Stupid Tip of the Day: Check Your Receipts Against Your Monthly Credit Card Statement

W henever you use your credit card, do you save your receipts? If so, do you check your receipts against your monthly credit card statement?

If you answered no to either question, perhaps you should start engaging yourself in the practice enough for it to become a good financial habit.

One Example — With an Unexpected Twist

Consider the experiences imparted by Doug Woodward — who claims to be a disabled veteran of the United States military living on a fixed income — and his wife in patronizing a local restaurant in Colorado Springs where they were supposedly ultimately charged more than what they originally paid while in the restaurant…

…and this reportedly happened no fewer than three times, with the overcharging apparently occurring when the amount of the gratuity was altered between the time the Woodwards left the restaurant and the time they received their credit card statement.

“We are on a budget like no one’s business,” said Woodward — who alleged that the biggest disappointment was that the server already knew he and another one of his guests are veterans — according to this article written by Taylor Bishop of KXRM-TV Fox 21 News in Colorado Springs. “For us to do this, that was huge, and for her to take advantage of us like that and we even told her that we were vets. We asked about the military discount and so she knew that we were vets.”

Although the corporate office of Texas Roadhouse initially confirmed that — after an investigation was conducted — one of the employees of the restaurant had indeed tampered with the receipt of the Woodwards. The employee in question was terminated; and there would be a full refund of the amount of the bill…

…except that there was one sticking point to this story: after approximately a year elapsed after the second time this overcharging allegedly happened, it happened a third time when they decided to try dining in that restaurant again.

After a year, it happened again?

The three incidents were actually neither serendipitous nor a coincidence: it was actually an alleged scam perpetrated by Doug Woodward, as an updated statement was released from the corporate office of Texas Roadhouse:

“Sadly, we have discovered this was a scam. We have rehired the server, banned this gentleman for life from any Texas Roadhouse and are considering legal action.”

Summary

The story may have turned out differently than you might have expected; but that does not detract from the advice that you should always save your receipts of everything which you purchased with your credit card and carefully compare the charges on those receipts to those on the credit card statement. If there indeed is a discrepancy, contact the company which issued your credit card as soon as possible to ensure that you are not held accountable and responsible for covering the overage.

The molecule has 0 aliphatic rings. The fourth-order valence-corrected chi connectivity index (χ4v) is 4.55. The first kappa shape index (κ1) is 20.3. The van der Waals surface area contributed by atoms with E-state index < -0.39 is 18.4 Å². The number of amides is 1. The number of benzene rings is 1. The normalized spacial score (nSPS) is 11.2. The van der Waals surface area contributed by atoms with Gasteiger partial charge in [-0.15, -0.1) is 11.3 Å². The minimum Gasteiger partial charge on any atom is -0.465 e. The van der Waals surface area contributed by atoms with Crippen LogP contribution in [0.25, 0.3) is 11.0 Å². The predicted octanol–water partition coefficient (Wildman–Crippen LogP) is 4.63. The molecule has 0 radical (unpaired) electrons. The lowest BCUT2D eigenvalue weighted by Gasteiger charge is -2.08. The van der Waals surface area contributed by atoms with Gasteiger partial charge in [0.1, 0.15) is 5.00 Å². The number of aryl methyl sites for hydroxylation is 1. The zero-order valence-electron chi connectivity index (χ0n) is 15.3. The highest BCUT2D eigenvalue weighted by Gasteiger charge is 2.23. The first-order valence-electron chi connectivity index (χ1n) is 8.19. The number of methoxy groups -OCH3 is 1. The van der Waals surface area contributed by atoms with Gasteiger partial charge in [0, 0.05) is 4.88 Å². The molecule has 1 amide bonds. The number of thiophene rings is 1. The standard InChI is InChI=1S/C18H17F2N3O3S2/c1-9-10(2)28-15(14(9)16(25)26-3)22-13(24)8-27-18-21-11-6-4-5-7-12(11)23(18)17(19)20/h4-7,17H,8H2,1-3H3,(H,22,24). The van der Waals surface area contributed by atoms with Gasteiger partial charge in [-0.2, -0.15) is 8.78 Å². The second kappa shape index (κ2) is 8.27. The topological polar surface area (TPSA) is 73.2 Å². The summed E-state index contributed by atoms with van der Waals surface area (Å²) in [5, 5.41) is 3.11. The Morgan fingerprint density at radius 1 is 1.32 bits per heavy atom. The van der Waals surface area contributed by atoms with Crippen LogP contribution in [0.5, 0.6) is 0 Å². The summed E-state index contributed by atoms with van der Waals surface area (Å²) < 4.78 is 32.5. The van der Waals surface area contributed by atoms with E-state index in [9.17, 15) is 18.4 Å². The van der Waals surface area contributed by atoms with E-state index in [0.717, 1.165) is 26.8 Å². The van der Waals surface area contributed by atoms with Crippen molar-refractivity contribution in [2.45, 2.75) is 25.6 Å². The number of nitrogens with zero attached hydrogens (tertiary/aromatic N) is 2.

Photograph ©2016 by Brian Cohen.

5 thoughts on “Stupid Tip of the Day: Check Your Receipts Against Your Monthly Credit Card Statement”

  1. Robbo says:

    As a full time traveller of 4 years now, I get receipts for everything I do, cash and credit card. No matter how large or small. Each day I add it to my budget spreadsheet under the relevant category ( I have 5 ). I then photograph any credit card receipts. I check the credit card statements every other day to see what the AUD conversion is. I then add that to the budget spreadsheet and change highlight colour from red to green. This also acts as check that I have not been charged twice by a merchant which has only happened twice in the 4 years I have been full time traveller ). To some this might sound labour intensive but after setting it up 4 years ago, it’s just part of my day now and keps a check on how much I am really spending.

    1. Michael Belisle says:

      while your at it, you can try this app

      1. Robbo says:

        Thanks for the tip, I prefer to do it my way, some of the apps don’t quite know my specific needs.

  2. Dave says:

    I always forget to follow up and check but I always write the word of the dollar amount I’m tipping so that it can’t be altered (on the receipt at least)

    So if I tip $11 I write eleven dollars

  3. Mike says:

    The “veteran” has deplorable nerve, the restaurant management has no clue, and the server got the shaft. I check posted/pending transactions a couple times a week online for the handful of cards I use routinely. Takes only a couple minutes. Rarely an error, and the few times I’ve disputed a charge I have always gotten a refund. So far.

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